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Diversity Digest

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Celebrating the Power of Difference

More than 300 OHSU staff, faculty and students at OHSU and community partners gathered for the first Diversity and Inclusion Awards recognition event, held May 31 at the Portland Art Museum. The event celebrated exceptional and exemplary work of members of the OHSU community in advancing the values of diversity, inclusion and equity across the university, and among the greater community.  

Samuel Betances, Ph.D. a nationally recognized expert in transforming organizational cultures, delivered the keynote speech. With his compelling personal story of overcoming social, economic and cultural obstacles, he stressed the importance of being aware of one's own limitations before taking strategic steps to overcome barriers. Dr. Betances emphasized the importance of mentorship, and how it benefits both the mentor and mentee. He touted the benefits of imparting wisdom to up-and-coming professionals and developing a genuine concern for someone else's success.   

The evening culminated with the awards ceremony led by Leslie Garcia, M.P.A., Assistant Chief Diversity Officer and Director, Center for Diversity and Inclusion, and Michael Tom, J.D., Director of the Office of Affirmative Action and Equal Opportunity. View more event photos and the list of winners of the 2013 Diversity & Inclusion Awards.

Congratulations, OHSU Grads!

Congratulations and best wishes to newly minted health care professionals and biomedical scientists who received their degrees from OHSU and are moving forward with their health care careers. In total, 1,198 degrees were awarded to students in various health care and bioscience programs at OHSU. The School of Medicine conferred degrees to 530 degrees this year, including 118 new M.D.s. The OHSU School of Dentistry recognized 92 graduates, while the School of Nursing awarded 492 degrees, the largest graduating cohort of nursing students in OHSU history. read more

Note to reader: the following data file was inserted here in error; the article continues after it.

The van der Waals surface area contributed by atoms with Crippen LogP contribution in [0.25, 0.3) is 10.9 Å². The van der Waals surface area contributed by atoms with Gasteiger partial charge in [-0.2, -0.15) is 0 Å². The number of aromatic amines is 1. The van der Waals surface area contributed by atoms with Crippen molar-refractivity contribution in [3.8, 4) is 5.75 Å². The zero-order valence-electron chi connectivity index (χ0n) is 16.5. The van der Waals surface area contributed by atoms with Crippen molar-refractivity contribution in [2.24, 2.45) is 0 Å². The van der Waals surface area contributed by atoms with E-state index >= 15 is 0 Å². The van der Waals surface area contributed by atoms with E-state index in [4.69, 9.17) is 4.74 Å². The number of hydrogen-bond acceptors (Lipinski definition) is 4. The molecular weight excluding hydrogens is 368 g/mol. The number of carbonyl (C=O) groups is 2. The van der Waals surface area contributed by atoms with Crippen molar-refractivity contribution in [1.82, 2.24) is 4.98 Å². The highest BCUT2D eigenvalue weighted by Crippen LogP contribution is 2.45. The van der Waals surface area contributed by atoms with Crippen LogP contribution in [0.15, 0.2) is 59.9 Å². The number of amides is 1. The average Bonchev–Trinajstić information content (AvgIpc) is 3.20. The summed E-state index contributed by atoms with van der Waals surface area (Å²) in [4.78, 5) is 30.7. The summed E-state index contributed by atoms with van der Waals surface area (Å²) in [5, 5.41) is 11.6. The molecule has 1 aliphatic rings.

June 16: Portland Pride Festival and Parade

Join OHSU Pride to represent OHSU in the Portland Pride Parade on Sunday, June 16. If you're not already on the OHSU Pride email list, email OHSU Pride to be added. Information will be sent prior to the parade with details on where to meet. All members of the OHSU community are welcome to walk with OHSU in the parade, including family and friends. Children and dogs welcome. All participants will receive a free t-shirt while supplies last. The OHSU contingent will walk behind a large OHSU Pride banner and be followed by an OHSU-branded vehicle.

June 18: Diabetes and Heart Disease

Did you know that more than 65 percent of people with diabetes die from heart disease and stroke? Yet, only 1 in 4 Latinos with diabetes know they are at risk. OHSU Heart Research Center will lead a conversation about how hospitals, clinics, health and community organizations can work together to reverse the trend toward heart disease. Keynote by Dr. Kent Thornburg, director of the OHSU Heart Research Center. Invited speakers include Marie Dahlstrom, executive director of Familias en Accíon; Leslie Garcia, Director, OHSU Center for Diversity & Inclusion; and Natasha Holstein, Manager, Estrella TV Portland. The event will be held from 5:30-7:30pm on Tuesday, June 18 at the 9th floor Tram lobby of the Peter O. Kohler Pavilion. Appetizers and wine will be served. Space is limited, and pre-registration is encouraged. RSVP to Lisa Rhuman at 503-494-2382.     

June 24: Empowering Latinos in Oregon

Latinos Unidos Organization (LUO), OHSU's employee resource group for Latinos and their allies, invites the community to a talk by Gale Castillo, founder and president of the Hispanic Metropolitan Chamber, which seeks to work with all members of the community to increase the economic advancement of Latinos in the region. With more than 800 members, the Hispanic Chamber is the largest of its kind in the Northwest. Its primary mission is to work with all members of the community to increase the economic advancement of Latinos in Oregon and southwest Washington. Ms. Castillo will speak at the LUO-sponsored event, to be held from 12-1pm at the OHSU Auditorium (8th floor). Snacks will be available. Feel free to bring your brown bag lunch. learn more